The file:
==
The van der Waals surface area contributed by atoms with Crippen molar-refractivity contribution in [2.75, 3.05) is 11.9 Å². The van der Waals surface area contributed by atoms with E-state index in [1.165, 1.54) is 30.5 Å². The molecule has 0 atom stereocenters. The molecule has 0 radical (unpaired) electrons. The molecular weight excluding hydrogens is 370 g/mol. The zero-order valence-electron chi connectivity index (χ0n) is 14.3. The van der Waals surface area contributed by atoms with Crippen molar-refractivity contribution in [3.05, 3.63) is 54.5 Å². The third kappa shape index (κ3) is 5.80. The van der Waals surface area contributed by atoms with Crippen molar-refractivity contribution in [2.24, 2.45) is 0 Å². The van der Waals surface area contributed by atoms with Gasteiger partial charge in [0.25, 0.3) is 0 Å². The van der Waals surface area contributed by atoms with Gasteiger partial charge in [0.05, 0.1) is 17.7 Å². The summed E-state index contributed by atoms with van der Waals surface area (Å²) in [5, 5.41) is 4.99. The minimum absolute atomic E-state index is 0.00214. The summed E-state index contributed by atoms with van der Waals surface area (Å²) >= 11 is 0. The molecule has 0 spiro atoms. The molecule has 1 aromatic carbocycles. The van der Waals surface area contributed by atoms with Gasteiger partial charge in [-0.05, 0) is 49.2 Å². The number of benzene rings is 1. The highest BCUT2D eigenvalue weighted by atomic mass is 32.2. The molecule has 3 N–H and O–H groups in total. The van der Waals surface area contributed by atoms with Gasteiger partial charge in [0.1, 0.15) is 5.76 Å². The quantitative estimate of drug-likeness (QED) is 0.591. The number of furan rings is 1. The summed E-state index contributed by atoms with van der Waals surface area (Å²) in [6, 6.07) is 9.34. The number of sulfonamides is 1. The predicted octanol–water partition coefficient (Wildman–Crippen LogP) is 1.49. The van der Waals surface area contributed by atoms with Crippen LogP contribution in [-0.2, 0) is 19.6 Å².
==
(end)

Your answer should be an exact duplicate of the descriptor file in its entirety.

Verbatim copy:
The van der Waals surface area contributed by atoms with Crippen molar-refractivity contribution in [2.75, 3.05) is 11.9 Å². The van der Waals surface area contributed by atoms with E-state index in [1.165, 1.54) is 30.5 Å². The molecule has 0 atom stereocenters. The molecule has 0 radical (unpaired) electrons. The molecular weight excluding hydrogens is 370 g/mol. The zero-order valence-electron chi connectivity index (χ0n) is 14.3. The van der Waals surface area contributed by atoms with Crippen molar-refractivity contribution in [3.05, 3.63) is 54.5 Å². The third kappa shape index (κ3) is 5.80. The van der Waals surface area contributed by atoms with Crippen molar-refractivity contribution in [2.24, 2.45) is 0 Å². The van der Waals surface area contributed by atoms with Gasteiger partial charge in [0.25, 0.3) is 0 Å². The van der Waals surface area contributed by atoms with Gasteiger partial charge in [0.05, 0.1) is 17.7 Å². The summed E-state index contributed by atoms with van der Waals surface area (Å²) in [5, 5.41) is 4.99. The minimum absolute atomic E-state index is 0.00214. The summed E-state index contributed by atoms with van der Waals surface area (Å²) >= 11 is 0. The molecule has 0 spiro atoms. The molecule has 1 aromatic carbocycles. The van der Waals surface area contributed by atoms with Gasteiger partial charge in [-0.05, 0) is 49.2 Å². The number of benzene rings is 1. The highest BCUT2D eigenvalue weighted by atomic mass is 32.2. The molecule has 3 N–H and O–H groups in total. The van der Waals surface area contributed by atoms with Gasteiger partial charge in [0.1, 0.15) is 5.76 Å². The quantitative estimate of drug-likeness (QED) is 0.591. The number of furan rings is 1. The summed E-state index contributed by atoms with van der Waals surface area (Å²) in [6, 6.07) is 9.34. The number of sulfonamides is 1. The predicted octanol–water partition coefficient (Wildman–Crippen LogP) is 1.49. The van der Waals surface area contributed by atoms with Crippen LogP contribution in [-0.2, 0) is 19.6 Å².